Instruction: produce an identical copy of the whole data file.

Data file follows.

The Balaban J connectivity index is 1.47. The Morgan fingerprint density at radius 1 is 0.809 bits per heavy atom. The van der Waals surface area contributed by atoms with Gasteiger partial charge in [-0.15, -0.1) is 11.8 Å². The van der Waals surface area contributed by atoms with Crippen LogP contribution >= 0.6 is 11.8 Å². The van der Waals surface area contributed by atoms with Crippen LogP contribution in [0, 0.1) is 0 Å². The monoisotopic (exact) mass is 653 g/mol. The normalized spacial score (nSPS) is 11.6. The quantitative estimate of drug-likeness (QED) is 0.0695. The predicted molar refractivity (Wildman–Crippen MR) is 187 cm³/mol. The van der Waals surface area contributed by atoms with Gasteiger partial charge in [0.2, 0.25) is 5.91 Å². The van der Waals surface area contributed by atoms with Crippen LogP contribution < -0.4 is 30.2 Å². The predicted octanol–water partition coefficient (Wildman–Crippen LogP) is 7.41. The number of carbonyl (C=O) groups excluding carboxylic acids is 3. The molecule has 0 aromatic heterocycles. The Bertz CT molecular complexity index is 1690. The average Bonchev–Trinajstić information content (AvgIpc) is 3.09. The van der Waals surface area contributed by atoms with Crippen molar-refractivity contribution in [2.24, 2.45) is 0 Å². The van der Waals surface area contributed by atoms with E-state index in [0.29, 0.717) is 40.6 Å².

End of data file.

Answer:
The Balaban J connectivity index is 1.47. The Morgan fingerprint density at radius 1 is 0.809 bits per heavy atom. The van der Waals surface area contributed by atoms with Gasteiger partial charge in [-0.15, -0.1) is 11.8 Å². The van der Waals surface area contributed by atoms with Crippen LogP contribution >= 0.6 is 11.8 Å². The van der Waals surface area contributed by atoms with Crippen LogP contribution in [0, 0.1) is 0 Å². The monoisotopic (exact) mass is 653 g/mol. The normalized spacial score (nSPS) is 11.6. The quantitative estimate of drug-likeness (QED) is 0.0695. The predicted molar refractivity (Wildman–Crippen MR) is 187 cm³/mol. The van der Waals surface area contributed by atoms with Gasteiger partial charge in [0.2, 0.25) is 5.91 Å². The van der Waals surface area contributed by atoms with Crippen LogP contribution < -0.4 is 30.2 Å². The predicted octanol–water partition coefficient (Wildman–Crippen LogP) is 7.41. The number of carbonyl (C=O) groups excluding carboxylic acids is 3. The molecule has 0 aromatic heterocycles. The Bertz CT molecular complexity index is 1690. The average Bonchev–Trinajstić information content (AvgIpc) is 3.09. The van der Waals surface area contributed by atoms with Crippen molar-refractivity contribution in [2.24, 2.45) is 0 Å². The van der Waals surface area contributed by atoms with E-state index in [0.29, 0.717) is 40.6 Å².